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MCA Rejects Call to Boycott Virginia Amusement Parks

Measure a protest of tourism industry opposition to early opening of Fairfax schools

The McLean Citizens Association rejected a controversial proposal recently that called for a boycott of Virginia amusement parks to protest the tourism industry's continuing opposition to allowed Fairfax County to open its schools before Labor Day.

A motion calling for the boycott was introduced at MCA's  monthly meeting last week and tabled after some members  questioned its effectiveness and inherent anti-business message.

The proposal called for school administrators to reduce or eliminate field trips to amusement parks and tourist attractions that have lobbied to uphold the nicknamed “Kings Dominion Law.” This mandate, passed in 1986, prohibits schools from opening before Labor Day as a tactic to protect the state’s tourism industry.

The chairman of the association’s Education and Youth Committee, Ed Saperstein, introduced the proposal at Wednesday’s meeting. He argued that students could maximize their instructional time for standardized tests, if Fairfax schools were allowed to open in late August.

“They (tourism industry) say that changing the starting date of the school year hurts tourism, but Virginia is one of only two states in the U.S. that requires school to start after Labor Day,” Saperstein said. “You’d think that tourism is important for all other states as well.”

Saperstein said amusement parks – including Kings Dominion – have advocated against a repeal because they want high school students to continue at their summer jobs at the tourist facilities through Labor Day weekend. He said the boycott could press the tourism industry to halt its lobbying efforts.

But his arguments were not persuasive enough to convince the majority of the association’s members to vote in favor of the proposed boycott. The suggested resolution was tabled by a 21-6 vote.

One of the strongest critics of the proposal was board member Steve DelBianco. At the meeting, Del Bianco said the resolution could inflict a “negligible hardship” on teachers and parents who would have to find alternative leisure attractions.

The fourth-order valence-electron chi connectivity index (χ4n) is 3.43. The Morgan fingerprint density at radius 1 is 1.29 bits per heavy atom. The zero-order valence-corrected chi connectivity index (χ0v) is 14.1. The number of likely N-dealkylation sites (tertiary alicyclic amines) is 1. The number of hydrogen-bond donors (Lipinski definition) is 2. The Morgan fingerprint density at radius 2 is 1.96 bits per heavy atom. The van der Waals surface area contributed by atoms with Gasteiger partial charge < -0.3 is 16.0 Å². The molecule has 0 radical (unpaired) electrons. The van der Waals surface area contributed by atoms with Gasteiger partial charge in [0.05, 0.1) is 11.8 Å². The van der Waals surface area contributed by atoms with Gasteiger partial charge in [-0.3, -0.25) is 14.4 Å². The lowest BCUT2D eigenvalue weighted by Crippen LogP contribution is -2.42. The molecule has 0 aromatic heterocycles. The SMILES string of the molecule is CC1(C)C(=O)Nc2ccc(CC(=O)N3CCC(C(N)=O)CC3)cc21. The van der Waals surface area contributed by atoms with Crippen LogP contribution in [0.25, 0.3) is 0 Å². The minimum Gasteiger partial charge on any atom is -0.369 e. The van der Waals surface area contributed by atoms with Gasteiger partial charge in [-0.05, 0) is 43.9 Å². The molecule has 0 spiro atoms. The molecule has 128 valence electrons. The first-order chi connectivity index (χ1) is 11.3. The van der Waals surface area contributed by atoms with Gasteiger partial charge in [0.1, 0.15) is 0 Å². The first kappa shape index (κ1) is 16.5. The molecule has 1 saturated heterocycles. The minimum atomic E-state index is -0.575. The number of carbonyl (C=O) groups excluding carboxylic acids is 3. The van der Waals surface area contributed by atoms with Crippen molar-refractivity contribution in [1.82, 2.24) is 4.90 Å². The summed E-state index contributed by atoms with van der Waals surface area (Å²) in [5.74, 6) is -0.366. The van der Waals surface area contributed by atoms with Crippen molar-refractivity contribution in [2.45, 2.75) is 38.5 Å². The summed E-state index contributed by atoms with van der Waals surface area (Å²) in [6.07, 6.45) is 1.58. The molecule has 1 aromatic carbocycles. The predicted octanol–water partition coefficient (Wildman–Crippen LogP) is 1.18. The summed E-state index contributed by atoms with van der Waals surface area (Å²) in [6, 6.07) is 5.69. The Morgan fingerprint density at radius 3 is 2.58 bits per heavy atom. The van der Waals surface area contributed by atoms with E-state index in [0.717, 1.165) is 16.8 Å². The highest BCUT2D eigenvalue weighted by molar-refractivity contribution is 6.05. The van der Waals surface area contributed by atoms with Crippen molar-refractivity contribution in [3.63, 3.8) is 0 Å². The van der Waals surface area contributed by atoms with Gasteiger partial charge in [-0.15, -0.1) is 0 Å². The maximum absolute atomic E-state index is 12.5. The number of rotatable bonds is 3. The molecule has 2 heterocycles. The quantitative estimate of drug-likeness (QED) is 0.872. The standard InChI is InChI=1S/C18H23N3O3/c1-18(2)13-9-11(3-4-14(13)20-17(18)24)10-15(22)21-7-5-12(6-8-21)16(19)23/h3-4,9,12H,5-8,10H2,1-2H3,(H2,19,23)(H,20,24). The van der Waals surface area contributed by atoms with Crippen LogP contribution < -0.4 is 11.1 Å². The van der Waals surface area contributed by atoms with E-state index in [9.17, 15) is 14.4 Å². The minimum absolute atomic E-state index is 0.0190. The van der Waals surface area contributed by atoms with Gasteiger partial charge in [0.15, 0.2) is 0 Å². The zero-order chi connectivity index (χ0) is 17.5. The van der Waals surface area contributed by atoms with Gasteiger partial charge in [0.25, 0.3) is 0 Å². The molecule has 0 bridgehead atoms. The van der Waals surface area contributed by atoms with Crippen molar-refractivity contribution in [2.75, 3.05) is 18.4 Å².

“The energy needed for a boycott would be better directed to change the minds of the two senators needed to overturn the bill,” DelBianco said.

The Virginia House of Delegates passed a bill that would have nixed the Kings Dominion Law earlier this year with strong bi-partisan support, but the Senate Education and Health Committee killed it twice on a 6-9 vote.

The repeal’s defeat came after tourism industry representatives testified that moving the first day of school before the holiday weekend would cost the state more than $300 million in lost revenue.

The current law allows school districts to request a waiver from the Virginia Board of Education to start the school year early. Two-thirds of the state’s school districts qualify for waivers, mostly because they have a high number of snow days. Yet, Northern Virginia districts generally are not eligible for an exemption.

Had the boycott proposal passed at Wednesday’s meeting, it would have been a first in the association’s history.

Mike April 11, 2012 at 12:59 PM
Good for the board. Boycotts are great for making a handful of people feel like they're making a difference, but 99 times out of 100 only those boycotting notice anything different from the status quo. There are better ways to make a statement, and I agree with DelBianco that making a change would be more valuable than making a statement (in my own paraphrase).
B Jones April 11, 2012 at 04:02 PM
There is NO scientific evidence to suggest that extended school days or school years have a positive effect on student ‘s learning or comprehension. Test scores, if that is your measure of choice do NOT improve. Here is the executive summary findings from the most recent study conducted on the subject in the US: Small marginal increases (10-15%) in the time allocated to schooling show no appreciable gains in student achievement. Alternative calendars on which the typical 180 days of schooling are offered (e.g., year-round calendars) show no increased benefits for student learning over the traditional 9-months-on/3-months-off calendar.
MBH April 11, 2012 at 07:58 PM
I am pleased the proposal did not pass. I am opposed to returning to school before Labor Day and more so when the driving force is “more instructional time to prepare for standardized tests!” How about more instructional time for learning PERIOD. Too much effort is focused on the almighty SOL which is low bar at best! I also imagine many of the students who work in these amusement parks are helping keep their families afloat.
Hey Teacher Leave Them Kids Alone May 11, 2012 at 10:41 AM
Schools traditionally started after Labor Day, so why the push to start sooner? Could it be teachers getting more "in service days?" I wonder how many supporting an early start are actually parents that just want their kids out of their house!

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